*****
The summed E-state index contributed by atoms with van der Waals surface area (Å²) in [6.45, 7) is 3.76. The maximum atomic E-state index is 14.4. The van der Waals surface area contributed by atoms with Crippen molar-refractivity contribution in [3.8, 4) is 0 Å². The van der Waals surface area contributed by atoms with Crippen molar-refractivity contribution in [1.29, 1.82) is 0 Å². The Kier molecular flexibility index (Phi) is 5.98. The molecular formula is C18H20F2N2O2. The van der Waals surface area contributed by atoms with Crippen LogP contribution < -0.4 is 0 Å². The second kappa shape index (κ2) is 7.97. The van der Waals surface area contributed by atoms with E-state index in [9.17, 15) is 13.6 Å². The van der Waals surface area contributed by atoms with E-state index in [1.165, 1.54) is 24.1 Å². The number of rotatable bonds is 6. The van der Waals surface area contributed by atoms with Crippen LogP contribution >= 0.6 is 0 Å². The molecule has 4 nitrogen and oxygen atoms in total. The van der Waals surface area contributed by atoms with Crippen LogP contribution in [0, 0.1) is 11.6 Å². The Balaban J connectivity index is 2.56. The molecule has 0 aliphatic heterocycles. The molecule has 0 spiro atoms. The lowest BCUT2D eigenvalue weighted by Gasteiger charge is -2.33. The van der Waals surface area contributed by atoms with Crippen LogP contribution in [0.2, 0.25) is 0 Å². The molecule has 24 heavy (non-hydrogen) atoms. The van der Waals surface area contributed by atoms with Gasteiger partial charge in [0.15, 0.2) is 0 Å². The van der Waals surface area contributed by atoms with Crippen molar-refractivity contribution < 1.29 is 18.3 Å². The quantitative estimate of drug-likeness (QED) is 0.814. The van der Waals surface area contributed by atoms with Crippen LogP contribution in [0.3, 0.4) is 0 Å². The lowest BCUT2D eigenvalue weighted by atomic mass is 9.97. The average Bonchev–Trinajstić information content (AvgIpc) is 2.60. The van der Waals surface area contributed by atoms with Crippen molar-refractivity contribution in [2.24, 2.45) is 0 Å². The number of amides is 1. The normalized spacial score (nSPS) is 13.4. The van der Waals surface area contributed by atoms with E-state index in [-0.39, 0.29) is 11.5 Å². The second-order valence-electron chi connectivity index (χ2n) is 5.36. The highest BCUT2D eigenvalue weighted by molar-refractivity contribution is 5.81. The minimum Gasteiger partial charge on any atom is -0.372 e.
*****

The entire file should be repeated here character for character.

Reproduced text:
The summed E-state index contributed by atoms with van der Waals surface area (Å²) in [6.45, 7) is 3.76. The maximum atomic E-state index is 14.4. The van der Waals surface area contributed by atoms with Crippen molar-refractivity contribution in [3.8, 4) is 0 Å². The van der Waals surface area contributed by atoms with Crippen molar-refractivity contribution in [1.29, 1.82) is 0 Å². The Kier molecular flexibility index (Phi) is 5.98. The molecular formula is C18H20F2N2O2. The van der Waals surface area contributed by atoms with Crippen LogP contribution < -0.4 is 0 Å². The second kappa shape index (κ2) is 7.97. The van der Waals surface area contributed by atoms with E-state index in [9.17, 15) is 13.6 Å². The van der Waals surface area contributed by atoms with E-state index in [1.165, 1.54) is 24.1 Å². The number of rotatable bonds is 6. The van der Waals surface area contributed by atoms with Crippen LogP contribution >= 0.6 is 0 Å². The molecule has 4 nitrogen and oxygen atoms in total. The van der Waals surface area contributed by atoms with Crippen LogP contribution in [0, 0.1) is 11.6 Å². The Balaban J connectivity index is 2.56. The molecule has 0 aliphatic heterocycles. The molecule has 0 spiro atoms. The lowest BCUT2D eigenvalue weighted by Gasteiger charge is -2.33. The van der Waals surface area contributed by atoms with Crippen LogP contribution in [0.2, 0.25) is 0 Å². The molecule has 24 heavy (non-hydrogen) atoms. The van der Waals surface area contributed by atoms with Gasteiger partial charge in [0.15, 0.2) is 0 Å². The van der Waals surface area contributed by atoms with Crippen molar-refractivity contribution < 1.29 is 18.3 Å². The quantitative estimate of drug-likeness (QED) is 0.814. The van der Waals surface area contributed by atoms with Crippen LogP contribution in [0.3, 0.4) is 0 Å². The lowest BCUT2D eigenvalue weighted by atomic mass is 9.97. The average Bonchev–Trinajstić information content (AvgIpc) is 2.60. The van der Waals surface area contributed by atoms with Crippen molar-refractivity contribution in [2.24, 2.45) is 0 Å². The number of amides is 1. The normalized spacial score (nSPS) is 13.4. The van der Waals surface area contributed by atoms with E-state index in [-0.39, 0.29) is 11.5 Å². The second-order valence-electron chi connectivity index (χ2n) is 5.36. The highest BCUT2D eigenvalue weighted by molar-refractivity contribution is 5.81. The minimum Gasteiger partial charge on any atom is -0.372 e.